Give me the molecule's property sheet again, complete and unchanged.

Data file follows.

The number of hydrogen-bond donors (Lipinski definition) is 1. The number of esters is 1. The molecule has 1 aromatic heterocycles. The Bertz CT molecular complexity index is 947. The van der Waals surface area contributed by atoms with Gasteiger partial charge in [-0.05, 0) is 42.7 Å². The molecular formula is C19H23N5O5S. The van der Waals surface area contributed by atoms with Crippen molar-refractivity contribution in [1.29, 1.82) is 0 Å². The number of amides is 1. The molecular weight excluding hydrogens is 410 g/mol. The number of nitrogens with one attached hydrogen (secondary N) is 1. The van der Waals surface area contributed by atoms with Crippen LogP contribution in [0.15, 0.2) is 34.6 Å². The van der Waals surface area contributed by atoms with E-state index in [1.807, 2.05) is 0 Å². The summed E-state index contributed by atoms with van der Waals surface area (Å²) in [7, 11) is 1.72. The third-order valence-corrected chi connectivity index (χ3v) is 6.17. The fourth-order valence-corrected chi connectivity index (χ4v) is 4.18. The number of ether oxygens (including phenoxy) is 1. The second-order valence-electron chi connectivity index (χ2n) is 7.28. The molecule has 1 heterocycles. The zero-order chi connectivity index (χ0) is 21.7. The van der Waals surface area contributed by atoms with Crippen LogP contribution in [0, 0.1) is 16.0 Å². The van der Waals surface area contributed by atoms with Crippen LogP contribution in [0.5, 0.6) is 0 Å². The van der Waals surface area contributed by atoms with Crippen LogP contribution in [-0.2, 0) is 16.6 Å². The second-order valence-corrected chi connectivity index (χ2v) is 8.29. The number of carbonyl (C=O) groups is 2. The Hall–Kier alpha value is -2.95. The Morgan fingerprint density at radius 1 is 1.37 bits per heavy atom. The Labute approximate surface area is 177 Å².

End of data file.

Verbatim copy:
The number of hydrogen-bond donors (Lipinski definition) is 1. The number of esters is 1. The molecule has 1 aromatic heterocycles. The Bertz CT molecular complexity index is 947. The van der Waals surface area contributed by atoms with Gasteiger partial charge in [-0.05, 0) is 42.7 Å². The molecular formula is C19H23N5O5S. The van der Waals surface area contributed by atoms with Crippen molar-refractivity contribution in [1.29, 1.82) is 0 Å². The number of amides is 1. The molecular weight excluding hydrogens is 410 g/mol. The number of nitrogens with one attached hydrogen (secondary N) is 1. The van der Waals surface area contributed by atoms with Crippen LogP contribution in [0.15, 0.2) is 34.6 Å². The van der Waals surface area contributed by atoms with E-state index in [1.807, 2.05) is 0 Å². The summed E-state index contributed by atoms with van der Waals surface area (Å²) in [7, 11) is 1.72. The third-order valence-corrected chi connectivity index (χ3v) is 6.17. The fourth-order valence-corrected chi connectivity index (χ4v) is 4.18. The number of ether oxygens (including phenoxy) is 1. The second-order valence-electron chi connectivity index (χ2n) is 7.28. The molecule has 1 heterocycles. The zero-order chi connectivity index (χ0) is 21.7. The van der Waals surface area contributed by atoms with Crippen LogP contribution in [0, 0.1) is 16.0 Å². The van der Waals surface area contributed by atoms with Crippen LogP contribution in [0.5, 0.6) is 0 Å². The van der Waals surface area contributed by atoms with Crippen LogP contribution in [-0.2, 0) is 16.6 Å². The second-order valence-corrected chi connectivity index (χ2v) is 8.29. The number of carbonyl (C=O) groups is 2. The Hall–Kier alpha value is -2.95. The Morgan fingerprint density at radius 1 is 1.37 bits per heavy atom. The Labute approximate surface area is 177 Å².